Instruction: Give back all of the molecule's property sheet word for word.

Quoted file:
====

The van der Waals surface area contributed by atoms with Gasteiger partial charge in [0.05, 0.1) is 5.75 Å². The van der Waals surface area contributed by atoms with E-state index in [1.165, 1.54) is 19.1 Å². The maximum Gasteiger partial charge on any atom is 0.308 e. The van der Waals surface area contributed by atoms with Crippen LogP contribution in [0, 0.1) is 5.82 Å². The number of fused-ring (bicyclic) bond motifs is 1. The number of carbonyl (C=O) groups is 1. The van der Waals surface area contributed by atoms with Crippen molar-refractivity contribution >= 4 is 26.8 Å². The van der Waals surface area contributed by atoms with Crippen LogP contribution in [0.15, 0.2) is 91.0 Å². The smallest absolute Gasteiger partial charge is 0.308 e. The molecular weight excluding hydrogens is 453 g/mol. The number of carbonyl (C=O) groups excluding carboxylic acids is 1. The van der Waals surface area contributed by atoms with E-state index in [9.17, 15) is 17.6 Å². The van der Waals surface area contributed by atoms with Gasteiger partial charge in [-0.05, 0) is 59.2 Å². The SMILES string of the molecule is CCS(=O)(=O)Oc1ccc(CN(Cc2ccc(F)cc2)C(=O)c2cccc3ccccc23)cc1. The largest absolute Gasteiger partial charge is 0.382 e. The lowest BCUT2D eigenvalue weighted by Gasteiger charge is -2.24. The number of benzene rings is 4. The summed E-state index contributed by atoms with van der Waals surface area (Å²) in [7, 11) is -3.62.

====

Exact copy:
The van der Waals surface area contributed by atoms with Gasteiger partial charge in [0.05, 0.1) is 5.75 Å². The van der Waals surface area contributed by atoms with E-state index in [1.165, 1.54) is 19.1 Å². The maximum Gasteiger partial charge on any atom is 0.308 e. The van der Waals surface area contributed by atoms with Crippen LogP contribution in [0, 0.1) is 5.82 Å². The number of fused-ring (bicyclic) bond motifs is 1. The number of carbonyl (C=O) groups is 1. The van der Waals surface area contributed by atoms with Crippen molar-refractivity contribution >= 4 is 26.8 Å². The van der Waals surface area contributed by atoms with Crippen LogP contribution in [0.15, 0.2) is 91.0 Å². The smallest absolute Gasteiger partial charge is 0.308 e. The molecular weight excluding hydrogens is 453 g/mol. The number of carbonyl (C=O) groups excluding carboxylic acids is 1. The van der Waals surface area contributed by atoms with E-state index in [9.17, 15) is 17.6 Å². The van der Waals surface area contributed by atoms with Gasteiger partial charge in [-0.05, 0) is 59.2 Å². The SMILES string of the molecule is CCS(=O)(=O)Oc1ccc(CN(Cc2ccc(F)cc2)C(=O)c2cccc3ccccc23)cc1. The largest absolute Gasteiger partial charge is 0.382 e. The lowest BCUT2D eigenvalue weighted by Gasteiger charge is -2.24. The number of benzene rings is 4. The summed E-state index contributed by atoms with van der Waals surface area (Å²) in [7, 11) is -3.62.